Besides being a political proposal, single-firm socialism was, according to Marx, a historical necessity imposed by the development of productive forces. The firm’s greater efficiency (relatively to markets) had already been evinced by the growth in firms’ size during capitalism, and productive forces exerted strong pressure for their further growth. By eliminating private property, socialism did nothing other than complete an inevitable process of concentration, whose onset was 'scientifically guaranteed' by historical materialism (Pagano 2012: 42).For Marx single-firm socialism’ would supersede the dualism of capitalism, under which firms and markets coexisted, and enable the greater development of the productive forces. The limitations of the market sprang from what Marx saw as its nature as a decentralised coordination mechanism dealing with the, often inconsistent, decisions made by buyers and sellers. This negative view of the market lead Marx to argue for the extension of firm-type organisation to society as a whole.
The extension of the planned organization of production of the capitalist factory would complete a process already ongoing in the historical dynamics of capitalism whereby productive forces tended constantly to increase the size of firms. Socialism was the final outcome of this tendency of the productive forces to shift production relations within the firm. The scientific certainty of the advent of socialism was, for Marx, inherent in the tendency of the productive forces to influence production relations. The extension of the authoritarian world of the capitalist firm to the whole of society was necessary to reap the benefits of a planned coordination made more and more necessary by the increasing interdependence among the production sectors (Pagano 2012: 43).Even if firms are better than markets, firms are not all good. For Marx capitalism produced a very detailed and hierarchical division of labour. This was one of his major criticisms of capitalism. The capitalist-owned firm is a structure that involved a massive deskilling of workers and made labour alienated and painfully homogeneous. But, in the short term at least, socialism could do little about this:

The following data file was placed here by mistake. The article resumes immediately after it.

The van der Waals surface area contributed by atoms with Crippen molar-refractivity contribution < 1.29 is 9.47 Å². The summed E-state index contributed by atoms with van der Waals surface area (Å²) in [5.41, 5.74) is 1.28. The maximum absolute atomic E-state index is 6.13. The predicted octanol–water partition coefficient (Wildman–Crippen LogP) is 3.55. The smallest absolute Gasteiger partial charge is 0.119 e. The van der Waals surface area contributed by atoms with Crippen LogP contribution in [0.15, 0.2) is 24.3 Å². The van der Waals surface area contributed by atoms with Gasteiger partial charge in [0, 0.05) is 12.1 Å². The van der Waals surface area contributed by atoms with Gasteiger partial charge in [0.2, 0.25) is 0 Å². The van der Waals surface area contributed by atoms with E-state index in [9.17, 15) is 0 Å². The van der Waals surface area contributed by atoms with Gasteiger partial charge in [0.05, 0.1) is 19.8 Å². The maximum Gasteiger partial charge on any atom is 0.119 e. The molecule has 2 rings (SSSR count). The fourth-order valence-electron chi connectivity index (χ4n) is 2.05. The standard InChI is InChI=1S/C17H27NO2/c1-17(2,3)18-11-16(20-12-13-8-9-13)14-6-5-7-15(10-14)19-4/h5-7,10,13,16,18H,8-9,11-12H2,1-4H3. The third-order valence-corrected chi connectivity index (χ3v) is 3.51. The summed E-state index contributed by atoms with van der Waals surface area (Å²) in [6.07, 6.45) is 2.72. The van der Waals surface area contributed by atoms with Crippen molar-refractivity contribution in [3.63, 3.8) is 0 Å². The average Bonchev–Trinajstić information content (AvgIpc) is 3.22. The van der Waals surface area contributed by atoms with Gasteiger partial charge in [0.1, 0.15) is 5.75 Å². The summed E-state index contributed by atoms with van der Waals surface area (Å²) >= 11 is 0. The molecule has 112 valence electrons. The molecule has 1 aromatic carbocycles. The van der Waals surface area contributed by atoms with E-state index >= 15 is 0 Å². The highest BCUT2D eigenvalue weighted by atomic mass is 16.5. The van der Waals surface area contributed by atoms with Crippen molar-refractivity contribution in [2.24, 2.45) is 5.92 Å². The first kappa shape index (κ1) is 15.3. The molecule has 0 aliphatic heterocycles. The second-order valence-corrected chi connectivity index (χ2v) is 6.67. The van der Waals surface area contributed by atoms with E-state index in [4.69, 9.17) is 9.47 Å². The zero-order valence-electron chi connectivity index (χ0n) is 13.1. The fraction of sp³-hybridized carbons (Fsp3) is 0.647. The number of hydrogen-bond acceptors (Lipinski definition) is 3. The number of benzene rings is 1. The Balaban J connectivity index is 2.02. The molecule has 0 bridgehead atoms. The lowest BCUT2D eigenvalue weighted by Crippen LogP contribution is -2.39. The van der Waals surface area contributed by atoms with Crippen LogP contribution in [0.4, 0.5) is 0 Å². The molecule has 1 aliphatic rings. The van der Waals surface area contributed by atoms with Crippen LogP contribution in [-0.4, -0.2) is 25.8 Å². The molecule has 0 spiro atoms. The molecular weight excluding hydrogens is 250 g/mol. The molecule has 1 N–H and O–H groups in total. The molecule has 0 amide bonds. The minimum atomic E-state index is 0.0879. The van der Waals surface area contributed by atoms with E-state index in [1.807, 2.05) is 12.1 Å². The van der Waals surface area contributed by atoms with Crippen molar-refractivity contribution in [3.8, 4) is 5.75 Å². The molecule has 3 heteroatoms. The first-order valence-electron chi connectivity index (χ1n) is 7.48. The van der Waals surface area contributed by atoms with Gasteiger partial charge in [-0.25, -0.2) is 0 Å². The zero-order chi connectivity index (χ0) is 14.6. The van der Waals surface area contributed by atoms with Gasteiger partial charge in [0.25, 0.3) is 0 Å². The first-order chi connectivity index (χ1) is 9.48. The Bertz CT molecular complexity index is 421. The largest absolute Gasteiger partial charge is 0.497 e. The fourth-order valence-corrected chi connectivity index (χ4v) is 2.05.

[ ... ] in the early stage of socialism, planning could be made on an objective basis because, according to Marx, capitalism had eliminated the possibility of subjective preferences among repetitive and simple tasks. These conditions suggested, for the first phase of a socialist society, a form of authoritarian planning based on the theory of labour value that ignored the subjective preferences for different kinds of work (Pagano 2012: 43).Over the longer term, of course, all this would change and
[ ... ] work would entirely match the preferences and development of individuals [ ... ] (Pagano 2012: 43).Such an idea was constantly present in Marx’s critique of capitalism but its implications were postponed to a distant future.
Interestingly Marx, unlike Coase, saw costs in using the market but assumed that the firm could be used at basically zero cost.
In some respects, Marx made a mistake mirroring orthodox economics when he assumed that, while the costs of market coordination were very high, the costs of firm-type coordination were negligible, with the consequence that all the economic transactions could be coordinated at zero costs by centralized planning (Pagano 2012: 44).The standard neoclassical model assumes that transactions costs are zero and thus there is no need for firms while Marx assumed that management coasts are zero and thus there is no need for markets. Coase's argument is that both firms and markets come with costs and it is the comparison of these costs that determined the boundaries of the firm.
- Pagano. Ugo (2012). `Marx'. In Michael Dietrich and Jackie Krafft (eds.) Handbook on the Economics and Theory of the Firm (pp. 42-8), Cheltenham: Edward Elgar.